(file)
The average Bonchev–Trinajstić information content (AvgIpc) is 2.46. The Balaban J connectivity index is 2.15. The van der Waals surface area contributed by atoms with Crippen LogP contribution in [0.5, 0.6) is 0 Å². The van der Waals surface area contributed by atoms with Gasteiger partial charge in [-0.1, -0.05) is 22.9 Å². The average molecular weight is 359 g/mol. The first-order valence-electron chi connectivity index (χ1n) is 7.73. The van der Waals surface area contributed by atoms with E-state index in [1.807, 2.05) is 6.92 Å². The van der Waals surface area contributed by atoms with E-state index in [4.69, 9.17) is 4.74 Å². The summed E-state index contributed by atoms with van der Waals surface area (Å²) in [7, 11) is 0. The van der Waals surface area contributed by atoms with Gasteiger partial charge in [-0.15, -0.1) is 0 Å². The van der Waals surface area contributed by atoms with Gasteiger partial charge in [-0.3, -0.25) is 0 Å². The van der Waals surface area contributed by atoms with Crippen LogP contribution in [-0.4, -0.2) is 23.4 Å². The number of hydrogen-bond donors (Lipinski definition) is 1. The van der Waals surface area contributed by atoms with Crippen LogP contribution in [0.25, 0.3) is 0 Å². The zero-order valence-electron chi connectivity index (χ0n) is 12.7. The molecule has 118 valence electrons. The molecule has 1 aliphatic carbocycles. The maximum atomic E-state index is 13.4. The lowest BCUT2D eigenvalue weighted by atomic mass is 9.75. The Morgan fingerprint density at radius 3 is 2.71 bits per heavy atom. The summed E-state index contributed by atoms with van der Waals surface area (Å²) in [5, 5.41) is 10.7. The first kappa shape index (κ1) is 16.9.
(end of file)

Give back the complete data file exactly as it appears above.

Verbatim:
The average Bonchev–Trinajstić information content (AvgIpc) is 2.46. The Balaban J connectivity index is 2.15. The van der Waals surface area contributed by atoms with Crippen LogP contribution in [0.5, 0.6) is 0 Å². The van der Waals surface area contributed by atoms with Gasteiger partial charge in [-0.1, -0.05) is 22.9 Å². The average molecular weight is 359 g/mol. The first-order valence-electron chi connectivity index (χ1n) is 7.73. The van der Waals surface area contributed by atoms with E-state index in [1.807, 2.05) is 6.92 Å². The van der Waals surface area contributed by atoms with E-state index in [4.69, 9.17) is 4.74 Å². The summed E-state index contributed by atoms with van der Waals surface area (Å²) in [7, 11) is 0. The van der Waals surface area contributed by atoms with Gasteiger partial charge in [-0.15, -0.1) is 0 Å². The van der Waals surface area contributed by atoms with Gasteiger partial charge in [-0.3, -0.25) is 0 Å². The van der Waals surface area contributed by atoms with Crippen LogP contribution in [-0.4, -0.2) is 23.4 Å². The number of hydrogen-bond donors (Lipinski definition) is 1. The van der Waals surface area contributed by atoms with Crippen LogP contribution in [0.25, 0.3) is 0 Å². The zero-order valence-electron chi connectivity index (χ0n) is 12.7. The molecule has 118 valence electrons. The molecule has 1 aliphatic carbocycles. The maximum atomic E-state index is 13.4. The lowest BCUT2D eigenvalue weighted by atomic mass is 9.75. The Morgan fingerprint density at radius 3 is 2.71 bits per heavy atom. The summed E-state index contributed by atoms with van der Waals surface area (Å²) in [5, 5.41) is 10.7. The first kappa shape index (κ1) is 16.9.